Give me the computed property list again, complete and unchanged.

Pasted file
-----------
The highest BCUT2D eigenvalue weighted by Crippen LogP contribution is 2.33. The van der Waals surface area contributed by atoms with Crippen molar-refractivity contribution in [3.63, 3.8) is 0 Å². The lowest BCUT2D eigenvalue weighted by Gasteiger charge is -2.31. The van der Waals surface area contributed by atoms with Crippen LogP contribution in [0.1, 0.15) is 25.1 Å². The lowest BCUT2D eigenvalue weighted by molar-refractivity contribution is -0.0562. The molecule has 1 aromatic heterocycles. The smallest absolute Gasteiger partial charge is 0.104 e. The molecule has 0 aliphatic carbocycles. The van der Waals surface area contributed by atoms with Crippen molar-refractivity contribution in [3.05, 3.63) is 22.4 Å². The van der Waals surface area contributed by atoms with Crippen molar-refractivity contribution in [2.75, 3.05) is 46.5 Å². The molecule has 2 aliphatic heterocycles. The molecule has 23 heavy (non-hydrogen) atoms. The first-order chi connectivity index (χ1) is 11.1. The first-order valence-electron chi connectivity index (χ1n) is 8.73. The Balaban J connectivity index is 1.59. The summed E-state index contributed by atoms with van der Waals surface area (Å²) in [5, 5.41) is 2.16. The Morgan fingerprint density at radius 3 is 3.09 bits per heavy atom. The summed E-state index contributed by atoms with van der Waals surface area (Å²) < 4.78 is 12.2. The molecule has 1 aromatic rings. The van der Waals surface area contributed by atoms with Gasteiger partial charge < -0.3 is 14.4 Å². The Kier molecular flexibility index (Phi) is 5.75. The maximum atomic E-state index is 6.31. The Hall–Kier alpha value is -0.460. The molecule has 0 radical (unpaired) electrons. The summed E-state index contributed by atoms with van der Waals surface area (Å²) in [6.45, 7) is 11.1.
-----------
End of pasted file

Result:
The highest BCUT2D eigenvalue weighted by Crippen LogP contribution is 2.33. The van der Waals surface area contributed by atoms with Crippen molar-refractivity contribution in [3.63, 3.8) is 0 Å². The lowest BCUT2D eigenvalue weighted by Gasteiger charge is -2.31. The van der Waals surface area contributed by atoms with Crippen LogP contribution in [0.1, 0.15) is 25.1 Å². The lowest BCUT2D eigenvalue weighted by molar-refractivity contribution is -0.0562. The molecule has 1 aromatic heterocycles. The smallest absolute Gasteiger partial charge is 0.104 e. The molecule has 0 aliphatic carbocycles. The van der Waals surface area contributed by atoms with Crippen molar-refractivity contribution in [3.05, 3.63) is 22.4 Å². The van der Waals surface area contributed by atoms with Crippen molar-refractivity contribution in [2.75, 3.05) is 46.5 Å². The molecule has 2 aliphatic heterocycles. The molecule has 23 heavy (non-hydrogen) atoms. The first-order chi connectivity index (χ1) is 11.1. The first-order valence-electron chi connectivity index (χ1n) is 8.73. The Balaban J connectivity index is 1.59. The summed E-state index contributed by atoms with van der Waals surface area (Å²) in [5, 5.41) is 2.16. The Morgan fingerprint density at radius 3 is 3.09 bits per heavy atom. The summed E-state index contributed by atoms with van der Waals surface area (Å²) < 4.78 is 12.2. The molecule has 1 aromatic rings. The van der Waals surface area contributed by atoms with Gasteiger partial charge < -0.3 is 14.4 Å². The Kier molecular flexibility index (Phi) is 5.75. The maximum atomic E-state index is 6.31. The Hall–Kier alpha value is -0.460. The molecule has 0 radical (unpaired) electrons. The summed E-state index contributed by atoms with van der Waals surface area (Å²) in [6.45, 7) is 11.1.